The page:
Jack Lynch Dies in Dublin
There were fond tributes from government officials for former Irish Taoiseach (Prime Minister) and Fianna Fáil leader Jack Lynch, who died in Dublin on October 20 following a long illness. The Dáil (Parliament) observed a minute’s silence in memory of the 82-year-old former politician, and Taoiseach Bertie Ahern said: “On behalf of the Fianna Fáil party, we say a fond farewell to the real Taoiseach who brought such honor and quiet ability to that challenging task.
“His gentle and courteous demeanor, even in the midst of great adversity, endeared him to the public, and his great political triumphs were in many ways a tribute to the great personal esteem in which he was held.”
A native of Cork and an All-Ireland football and hurling medal winner in his youth, Lynch was leader of Fianna Fáil from 1966 to 1979, during which time he was Taoiseach in two governments led by the party, from 1966 to 1973, and from 1977 to 1979. Prior to his stint as party leader, he held various ministerial portfolios in education, the Gaeltacht, industry and commerce, and finance.
His time as Taoiseach is remembered for his unequivocal stance on the worsening situation in Northern Ireland. Lynch’s policy was one of non-violent intervention, and he told his party that one of their first aims should be “to secure by agreement the unification of the national territory.”
Following the 1969 Apprentice Boys march in Derry, and the sustained fighting which broke out, Lynch warned the British government that his administration could “no longer stand by and see innocent people injured and perhaps worse.” To this end, he announced that he was setting up military field hospitals on the Border, and sending local defense and FCA units to patrol the area. After the Bloody Sunday massacre of 1972 he recalled the Irish ambassador to London in protest. Lynch also presided over Ireland’s entry to the European Economic Community in 1973. He resigned as leader of the Fianna Fáil party in 1979, following months of speculation over increasing support for Charles Haughey as a potential leader and diminishing voter support for the party.
Irish Nurses Strike for Better Pay
Hospitals in Ireland came to a standstill in late October when the country’s 28,000 nurses started strike action over a long-running pay dispute. Despite last minute talks between union representatives and the government, the industrial action went ahead as scheduled, making it the first time in the history of the State that nurses had gone on strike. A spokeswoman for the Irish Nursing Organization said on an Irish radio program that the strike would continue for as long as it took the government to concede on pay demands.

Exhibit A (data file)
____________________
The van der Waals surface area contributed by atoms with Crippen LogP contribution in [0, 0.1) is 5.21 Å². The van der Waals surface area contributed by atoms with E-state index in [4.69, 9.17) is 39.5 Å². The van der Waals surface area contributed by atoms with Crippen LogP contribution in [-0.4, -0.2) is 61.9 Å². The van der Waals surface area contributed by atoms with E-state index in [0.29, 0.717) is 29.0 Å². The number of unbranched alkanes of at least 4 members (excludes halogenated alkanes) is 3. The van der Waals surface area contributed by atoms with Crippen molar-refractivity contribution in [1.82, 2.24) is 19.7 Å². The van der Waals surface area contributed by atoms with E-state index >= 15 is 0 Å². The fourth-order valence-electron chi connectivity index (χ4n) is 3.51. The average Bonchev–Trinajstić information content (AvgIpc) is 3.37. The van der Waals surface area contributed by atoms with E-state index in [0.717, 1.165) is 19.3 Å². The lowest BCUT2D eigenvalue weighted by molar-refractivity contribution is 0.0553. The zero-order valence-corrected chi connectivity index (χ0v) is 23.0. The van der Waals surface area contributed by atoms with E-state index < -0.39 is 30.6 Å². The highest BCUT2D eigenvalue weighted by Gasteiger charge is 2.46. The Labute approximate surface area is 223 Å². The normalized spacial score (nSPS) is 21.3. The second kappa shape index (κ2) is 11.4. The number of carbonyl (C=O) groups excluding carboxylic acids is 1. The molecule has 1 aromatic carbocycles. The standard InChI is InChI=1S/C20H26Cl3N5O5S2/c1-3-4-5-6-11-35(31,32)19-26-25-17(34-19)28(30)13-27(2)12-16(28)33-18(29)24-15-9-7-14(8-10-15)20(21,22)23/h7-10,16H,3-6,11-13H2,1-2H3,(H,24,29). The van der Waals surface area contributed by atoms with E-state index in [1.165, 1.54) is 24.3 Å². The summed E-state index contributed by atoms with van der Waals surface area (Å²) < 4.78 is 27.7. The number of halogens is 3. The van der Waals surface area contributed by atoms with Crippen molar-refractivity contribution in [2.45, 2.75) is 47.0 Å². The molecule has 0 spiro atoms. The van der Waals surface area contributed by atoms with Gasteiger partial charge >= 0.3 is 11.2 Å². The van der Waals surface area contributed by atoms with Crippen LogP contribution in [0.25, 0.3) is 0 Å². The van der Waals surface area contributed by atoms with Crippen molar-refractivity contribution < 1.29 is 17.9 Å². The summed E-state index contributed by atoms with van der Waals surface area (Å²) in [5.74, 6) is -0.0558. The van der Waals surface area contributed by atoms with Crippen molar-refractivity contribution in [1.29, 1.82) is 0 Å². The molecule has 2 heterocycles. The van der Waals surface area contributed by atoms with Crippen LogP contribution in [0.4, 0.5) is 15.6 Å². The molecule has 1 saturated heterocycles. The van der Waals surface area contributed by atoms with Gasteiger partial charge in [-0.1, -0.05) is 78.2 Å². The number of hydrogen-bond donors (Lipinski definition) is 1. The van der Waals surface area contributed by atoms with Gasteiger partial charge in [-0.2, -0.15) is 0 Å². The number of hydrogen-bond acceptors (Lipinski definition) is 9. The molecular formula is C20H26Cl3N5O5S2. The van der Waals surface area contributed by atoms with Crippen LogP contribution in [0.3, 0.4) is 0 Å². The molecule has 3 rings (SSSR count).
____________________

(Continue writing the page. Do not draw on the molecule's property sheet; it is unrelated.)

Some hospitals throughout the country saw nursing coverage drop to as little as one-fifth of normal levels, and all hospitals advised patients with non-emergency cases to stay away. Local chapters of the nurses’ unions reached their own agreement with their area hospital about nursing coverage. Emergency coverage was provided, however, and most strike committees worked out emergency plans with employers.
One picketing nurse with a 30-year work record, interviewed outside Tullamore Hospital, told reporters that she never expected to find herself on strike. “It’s cold but at least it’s not raining,” she added. “Maybe it shows that the Lord does look down on us kindly in some way.”
Another striker, interviewed outside St. James’ Hospital in Dublin said: “We’re all worried about our patients. But at the end of the day we’re here for them as well, because if we aren’t able to care for them there will be nobody left to do that job.”
Representatives of the nursing unions say that pay increases granted to members of the profession in the past three years still leave nurses lagging well behind other health service professionals. The government, however, are apparently concerned that if they give way on nurses’ demands, other public sector workers — including teachers and gardai (police) — will follow suit and file claim for more pay. At press-time, there were indications that the State’s 40,000 teachers would consider recommending a review of current salaries. The president of the Association of Secondary Teachers in Ireland, Bernadine O’Sullivan, said: “Both nurses and teachers make valuable contributions to society.”♦